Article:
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JavaScript Bible Paperback – Nov 9 2010


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Amazon.com: 8 reviews
24 of 24 people found the following review helpful
Not a good buy Jan. 6 2011
By L. Xue - Published on Amazon.com
Format: Paperback Verified Purchase
If you have to buy one book on javascript, don't buy this one, buy "Javascript: The Definitive Guide" instead. If you have to buy two books, three books, four books...then buy this one(but not before "Pro Javascript Techniques" and "Javascript: The Good Parts".

Those books will teach you the correct way to design and implement javascript programs, something that I am not sure Javascript Bible quite accomplishes. To be sure, Javascript Bible contains the most factual content out of any of the books I just mentioned, but you can get that factual content by searching "mozilla javascript <whatever it is you don't understand/DOM/Canvas/Events>" in Google. For all the facts in Javascript Bible, there's very little opinion about what constitutes a good program. I believe this is a crucial gap: just as there is good English style, there is good Javascript style, and a good introduction to the Javascript language ought to include good style guidelines.

In addition to the lack of style guidelines, much of the book is poorly organized(although, the section on DOM is excellent). XMLHttprequest(the technology behind Ajax) is relegated to a ebook on the attached CDRom, while many pages are wasted discussing antiquated browser compatibility issues(IE 5, really?).It's clear that the authors have been too lazy to keep each revision up to date with the most relevant information, and instead just kept on piling crap on top of crap by overflowing large portions of the book onto a CDRom(If you look at the contents, roughly 600 pages of the book are on CDRom). I bought a book so I could have information on paper!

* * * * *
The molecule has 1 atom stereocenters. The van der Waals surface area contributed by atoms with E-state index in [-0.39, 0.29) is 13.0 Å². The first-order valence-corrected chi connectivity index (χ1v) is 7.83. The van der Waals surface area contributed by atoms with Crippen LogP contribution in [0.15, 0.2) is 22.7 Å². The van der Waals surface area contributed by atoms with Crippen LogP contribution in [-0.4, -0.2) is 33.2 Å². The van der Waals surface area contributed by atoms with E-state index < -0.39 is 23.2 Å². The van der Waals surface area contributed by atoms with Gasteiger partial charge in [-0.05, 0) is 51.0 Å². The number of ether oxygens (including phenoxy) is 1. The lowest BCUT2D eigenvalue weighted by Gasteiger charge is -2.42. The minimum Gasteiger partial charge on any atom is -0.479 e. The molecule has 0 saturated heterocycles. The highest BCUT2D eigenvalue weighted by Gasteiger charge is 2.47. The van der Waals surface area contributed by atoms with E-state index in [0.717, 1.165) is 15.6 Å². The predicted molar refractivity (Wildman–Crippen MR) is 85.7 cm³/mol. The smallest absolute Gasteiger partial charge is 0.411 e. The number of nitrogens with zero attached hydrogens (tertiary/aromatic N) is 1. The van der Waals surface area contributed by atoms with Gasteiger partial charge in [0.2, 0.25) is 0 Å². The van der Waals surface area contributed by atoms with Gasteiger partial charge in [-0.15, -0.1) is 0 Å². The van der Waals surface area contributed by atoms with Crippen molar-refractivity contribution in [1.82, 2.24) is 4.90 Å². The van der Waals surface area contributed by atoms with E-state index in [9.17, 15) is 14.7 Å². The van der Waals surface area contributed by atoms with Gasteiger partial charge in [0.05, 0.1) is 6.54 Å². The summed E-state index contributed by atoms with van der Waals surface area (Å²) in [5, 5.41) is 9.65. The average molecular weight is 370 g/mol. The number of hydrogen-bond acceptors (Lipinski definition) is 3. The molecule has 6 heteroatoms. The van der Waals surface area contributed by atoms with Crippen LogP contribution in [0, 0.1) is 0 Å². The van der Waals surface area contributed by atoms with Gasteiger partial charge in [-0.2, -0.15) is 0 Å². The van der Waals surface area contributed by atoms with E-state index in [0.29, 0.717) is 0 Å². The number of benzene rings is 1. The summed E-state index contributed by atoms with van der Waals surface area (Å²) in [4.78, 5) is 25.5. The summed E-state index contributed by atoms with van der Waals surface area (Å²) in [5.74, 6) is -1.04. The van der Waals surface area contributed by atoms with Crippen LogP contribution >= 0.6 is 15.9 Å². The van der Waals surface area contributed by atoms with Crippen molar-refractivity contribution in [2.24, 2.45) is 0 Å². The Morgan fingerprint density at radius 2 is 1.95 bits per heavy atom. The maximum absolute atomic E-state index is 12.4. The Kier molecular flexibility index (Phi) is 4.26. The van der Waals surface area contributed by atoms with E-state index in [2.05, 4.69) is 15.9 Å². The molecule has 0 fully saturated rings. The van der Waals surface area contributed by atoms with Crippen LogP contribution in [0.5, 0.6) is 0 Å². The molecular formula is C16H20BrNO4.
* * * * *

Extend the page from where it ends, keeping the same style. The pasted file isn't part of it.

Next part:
4 of 5 people found the following review helpful
Superb reference, excellent companion to "Beginning JavaScript" June 27 2011
By Piixel Pusher - Published on Amazon.com
Format: Paperback
I picked up this book while I was working my way through Beginning JavaScript precisely because I wanted an encyclopedic reference at my fingertips. It's not a textbook or a learn-by-building-a-project guide. But if you have to develop on a corporate intranet with 2700 IE 6 users, this book can be a lifesaver - it tells you what will work where, as well as syntactical differences when writing for different BOMs & DOMs.
2 of 3 people found the following review helpful
"Black boxed" fatally flawed, avoid this book Jan. 5 2012
By Jose Demarko - Published on Amazon.com
Format: Paperback Verified Purchase
Me have 200 computer books, paperback, and e. Make my living on computers.
Got the JavaScript Bible, in addition to a few others, as need to use javascript for database web applications and most of my reference material for this is over 4 years old. Even have the JavaScript Bilbe 6th edition. While the book is detailed on the topics, and the explinations are good, the code is useless for all practical purposes.

There are two reasons for this:
1.The authors think it is more important that you code to professional standards ( a good goal) so they have a link to all scripts. That is instead of using a block of code in the sample, they have an html page and then a js page. Now in production they are 100% right. For learning javascript, they couldn't be further out in left field. It just complicates everything for a beginner.